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Long duration M2.4 solar flare erupts from Region 2282, full halo CME produced

long-duration-m2-4-solar-flare-erupts-from-region-2282

A moderately strong, long duration solar flare measuring M2.4 at its peak time erupted from Region 2282 ('beta') late on February 9, 2015. The event started at 22:19, peaked at 23:35 and ended at 00:16 on February 10.

This flare had associated Type II (estimated velocity of 1 190 km/s) and Type IV radio sweeps. 

Type II emissions occur in association with eruptions on the Sun and typically indicate a Coronal Mass Ejection (CME) is associated with a flare event. Type IV emissions occur in association with major eruptions on the Sun and are typically associated with strong CMEs and solar radiation storms.

The bulk of the material was directed northeast, however the shock produced by the eruption formed a full halo. 

Full halo CME visible on LASCO C2 image. Credit: ESA/NASA

Full halo CME visible on LASCO C3 image. Credit: ESA/NASA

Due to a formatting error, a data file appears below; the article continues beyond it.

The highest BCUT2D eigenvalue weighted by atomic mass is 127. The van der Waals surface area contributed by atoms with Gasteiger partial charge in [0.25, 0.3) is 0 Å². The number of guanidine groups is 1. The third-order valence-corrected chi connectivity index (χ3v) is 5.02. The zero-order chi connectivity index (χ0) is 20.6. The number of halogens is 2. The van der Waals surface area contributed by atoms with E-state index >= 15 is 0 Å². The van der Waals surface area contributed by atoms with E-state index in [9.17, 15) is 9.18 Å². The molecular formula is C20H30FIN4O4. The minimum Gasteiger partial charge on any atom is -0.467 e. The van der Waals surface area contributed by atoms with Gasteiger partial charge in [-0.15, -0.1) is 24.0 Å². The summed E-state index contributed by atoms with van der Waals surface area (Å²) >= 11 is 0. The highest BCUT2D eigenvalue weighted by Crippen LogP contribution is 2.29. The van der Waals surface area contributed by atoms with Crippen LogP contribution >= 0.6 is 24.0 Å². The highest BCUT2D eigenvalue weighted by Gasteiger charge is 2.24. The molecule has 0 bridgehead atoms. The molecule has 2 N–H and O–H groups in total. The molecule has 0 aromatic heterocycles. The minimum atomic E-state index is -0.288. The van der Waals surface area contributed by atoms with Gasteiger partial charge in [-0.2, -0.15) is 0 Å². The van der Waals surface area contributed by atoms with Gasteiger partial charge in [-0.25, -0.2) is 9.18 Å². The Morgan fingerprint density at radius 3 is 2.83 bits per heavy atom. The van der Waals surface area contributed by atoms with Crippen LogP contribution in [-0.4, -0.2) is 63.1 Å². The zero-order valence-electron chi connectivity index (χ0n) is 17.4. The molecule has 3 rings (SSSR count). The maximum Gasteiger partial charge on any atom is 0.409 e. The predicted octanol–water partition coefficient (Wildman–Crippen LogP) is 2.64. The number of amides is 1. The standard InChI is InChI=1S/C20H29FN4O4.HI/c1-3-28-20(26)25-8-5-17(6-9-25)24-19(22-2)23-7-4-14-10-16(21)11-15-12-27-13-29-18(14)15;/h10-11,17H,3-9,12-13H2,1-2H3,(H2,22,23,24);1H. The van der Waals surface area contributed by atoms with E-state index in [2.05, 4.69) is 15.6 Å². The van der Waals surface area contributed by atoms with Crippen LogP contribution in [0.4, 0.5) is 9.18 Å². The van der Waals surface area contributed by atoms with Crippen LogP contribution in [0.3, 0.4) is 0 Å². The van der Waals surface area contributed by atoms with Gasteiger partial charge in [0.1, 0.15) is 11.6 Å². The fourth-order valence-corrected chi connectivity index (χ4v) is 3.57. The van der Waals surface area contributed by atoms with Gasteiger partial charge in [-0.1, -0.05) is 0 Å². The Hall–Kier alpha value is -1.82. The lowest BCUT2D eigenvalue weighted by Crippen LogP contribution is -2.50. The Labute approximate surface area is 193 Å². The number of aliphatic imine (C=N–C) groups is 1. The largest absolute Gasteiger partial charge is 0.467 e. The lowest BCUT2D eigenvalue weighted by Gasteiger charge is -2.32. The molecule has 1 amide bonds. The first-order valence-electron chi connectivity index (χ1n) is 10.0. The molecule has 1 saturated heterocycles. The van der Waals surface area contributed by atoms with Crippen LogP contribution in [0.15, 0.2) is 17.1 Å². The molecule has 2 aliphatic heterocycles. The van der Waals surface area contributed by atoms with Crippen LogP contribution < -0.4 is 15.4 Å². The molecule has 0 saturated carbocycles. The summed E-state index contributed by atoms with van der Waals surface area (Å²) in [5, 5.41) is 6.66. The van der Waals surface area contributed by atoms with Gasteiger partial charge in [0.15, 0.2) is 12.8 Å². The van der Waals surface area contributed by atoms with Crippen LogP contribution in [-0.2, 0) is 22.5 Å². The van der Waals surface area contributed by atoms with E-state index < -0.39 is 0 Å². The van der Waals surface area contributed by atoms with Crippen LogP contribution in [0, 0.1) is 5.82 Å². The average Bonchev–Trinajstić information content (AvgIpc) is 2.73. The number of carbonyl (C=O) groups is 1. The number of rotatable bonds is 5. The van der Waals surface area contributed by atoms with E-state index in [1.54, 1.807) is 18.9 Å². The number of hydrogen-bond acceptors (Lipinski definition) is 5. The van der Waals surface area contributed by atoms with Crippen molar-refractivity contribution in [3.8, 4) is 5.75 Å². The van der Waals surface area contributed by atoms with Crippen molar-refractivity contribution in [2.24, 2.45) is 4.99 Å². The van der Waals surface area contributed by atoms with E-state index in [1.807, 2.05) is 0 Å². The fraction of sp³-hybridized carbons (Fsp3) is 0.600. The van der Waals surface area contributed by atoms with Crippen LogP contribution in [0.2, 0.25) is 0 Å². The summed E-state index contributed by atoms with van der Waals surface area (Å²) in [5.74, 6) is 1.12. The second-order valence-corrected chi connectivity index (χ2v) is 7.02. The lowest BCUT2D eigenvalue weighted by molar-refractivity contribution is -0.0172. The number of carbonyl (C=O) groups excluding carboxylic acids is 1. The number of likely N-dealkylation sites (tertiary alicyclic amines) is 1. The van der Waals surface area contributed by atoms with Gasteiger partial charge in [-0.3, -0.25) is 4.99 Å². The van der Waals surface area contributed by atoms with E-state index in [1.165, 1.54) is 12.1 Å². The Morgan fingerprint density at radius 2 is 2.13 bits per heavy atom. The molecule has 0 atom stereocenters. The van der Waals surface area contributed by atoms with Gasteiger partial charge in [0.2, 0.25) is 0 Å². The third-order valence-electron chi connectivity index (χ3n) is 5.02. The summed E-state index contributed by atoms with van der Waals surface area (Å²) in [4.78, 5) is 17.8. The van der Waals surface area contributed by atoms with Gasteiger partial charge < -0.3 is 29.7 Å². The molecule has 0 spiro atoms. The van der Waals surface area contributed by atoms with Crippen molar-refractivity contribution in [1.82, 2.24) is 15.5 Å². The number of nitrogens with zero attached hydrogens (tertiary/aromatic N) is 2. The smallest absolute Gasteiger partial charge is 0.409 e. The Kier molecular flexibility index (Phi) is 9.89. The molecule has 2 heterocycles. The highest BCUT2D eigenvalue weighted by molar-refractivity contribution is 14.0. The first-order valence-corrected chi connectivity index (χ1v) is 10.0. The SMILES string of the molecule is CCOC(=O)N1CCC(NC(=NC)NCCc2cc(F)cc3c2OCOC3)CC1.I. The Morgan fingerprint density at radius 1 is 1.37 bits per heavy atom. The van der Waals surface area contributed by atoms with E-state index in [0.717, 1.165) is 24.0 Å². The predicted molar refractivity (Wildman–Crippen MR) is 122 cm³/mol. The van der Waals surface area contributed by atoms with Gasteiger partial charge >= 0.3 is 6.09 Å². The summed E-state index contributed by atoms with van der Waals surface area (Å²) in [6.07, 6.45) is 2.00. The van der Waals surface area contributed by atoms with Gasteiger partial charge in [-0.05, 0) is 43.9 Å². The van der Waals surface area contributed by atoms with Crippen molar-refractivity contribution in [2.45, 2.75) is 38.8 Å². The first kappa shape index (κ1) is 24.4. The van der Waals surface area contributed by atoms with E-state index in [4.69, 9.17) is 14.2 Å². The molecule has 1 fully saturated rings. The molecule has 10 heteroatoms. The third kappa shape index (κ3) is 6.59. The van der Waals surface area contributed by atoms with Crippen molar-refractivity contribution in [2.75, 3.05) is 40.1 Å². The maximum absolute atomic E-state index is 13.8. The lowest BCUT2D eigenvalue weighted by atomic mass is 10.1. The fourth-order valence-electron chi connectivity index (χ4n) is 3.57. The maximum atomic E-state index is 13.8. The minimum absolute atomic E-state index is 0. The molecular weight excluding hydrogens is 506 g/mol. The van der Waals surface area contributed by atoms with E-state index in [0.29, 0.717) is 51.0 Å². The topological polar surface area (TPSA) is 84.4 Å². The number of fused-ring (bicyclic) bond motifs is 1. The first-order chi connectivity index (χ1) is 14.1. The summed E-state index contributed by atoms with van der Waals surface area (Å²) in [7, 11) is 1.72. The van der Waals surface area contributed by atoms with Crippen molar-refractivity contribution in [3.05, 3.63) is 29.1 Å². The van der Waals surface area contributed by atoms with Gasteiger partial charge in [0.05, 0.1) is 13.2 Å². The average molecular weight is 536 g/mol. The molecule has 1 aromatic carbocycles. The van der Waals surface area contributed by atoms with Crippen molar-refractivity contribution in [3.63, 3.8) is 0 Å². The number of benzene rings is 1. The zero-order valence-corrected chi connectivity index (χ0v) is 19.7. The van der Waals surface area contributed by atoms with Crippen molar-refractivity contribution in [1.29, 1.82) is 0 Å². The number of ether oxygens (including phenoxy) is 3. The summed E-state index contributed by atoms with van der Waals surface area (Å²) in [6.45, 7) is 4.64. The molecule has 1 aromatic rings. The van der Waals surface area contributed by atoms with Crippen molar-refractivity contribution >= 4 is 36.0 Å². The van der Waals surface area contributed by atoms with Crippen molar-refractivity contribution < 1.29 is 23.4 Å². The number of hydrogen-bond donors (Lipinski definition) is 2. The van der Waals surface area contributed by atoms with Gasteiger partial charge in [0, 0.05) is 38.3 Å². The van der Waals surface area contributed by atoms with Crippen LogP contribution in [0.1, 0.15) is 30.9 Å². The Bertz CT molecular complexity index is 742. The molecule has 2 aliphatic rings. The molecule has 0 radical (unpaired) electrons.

A model analysis is in progress now that imagery filled in to determine if there is enough of an Earthbound component to generate activity. 

Earth-directed CMEs are possible in the days ahead. 

Space Weather Message Code: ALTTP2
Serial Number: 993
Issue Time: 2015 Feb 09 2358 UTC

ALERT: Type II Radio Emission
Begin Time: 2015 Feb 09 2323 UTC
Estimated Velocity: 1190 km/s

NOAA Space Weather Scale descriptions can be found at
www.swpc.noaa.gov/noaa-scales-explanation

Description: Type II emissions occur in association with eruptions on the sun and typically indicate a coronal mass ejection is associated with a flare event.
Space Weather Message Code: ALTTP4
Serial Number: 491
Issue Time: 2015 Feb 10 0033 UTC

ALERT: Type IV Radio Emission
Begin Time: 2015 Feb 09 2335 UTC

NOAA Space Weather Scale descriptions can be found at
www.swpc.noaa.gov/noaa-scales-explanation

Description: Type IV emissions occur in association with major eruptions on the sun and are typically associated with strong coronal mass ejections and solar radiation storms.

Sunspots

There are currently 4 numbered sunspot regions on the Earth side of the Sun.

Sunspots on February 10, 2015. Image credit: NASA SDO/HMI

2277 – Beta
2280 – Beta-Gamma-Delta
2281 – Beta-Gamma
2282 – Beta

Solar activity is expected to continue at low levels with a chance for isolated M-class flares (R1-R2, Minor-Moderate) for the next three days (February 10 – 12).

Featured image: ESA/NASA LASCO C3

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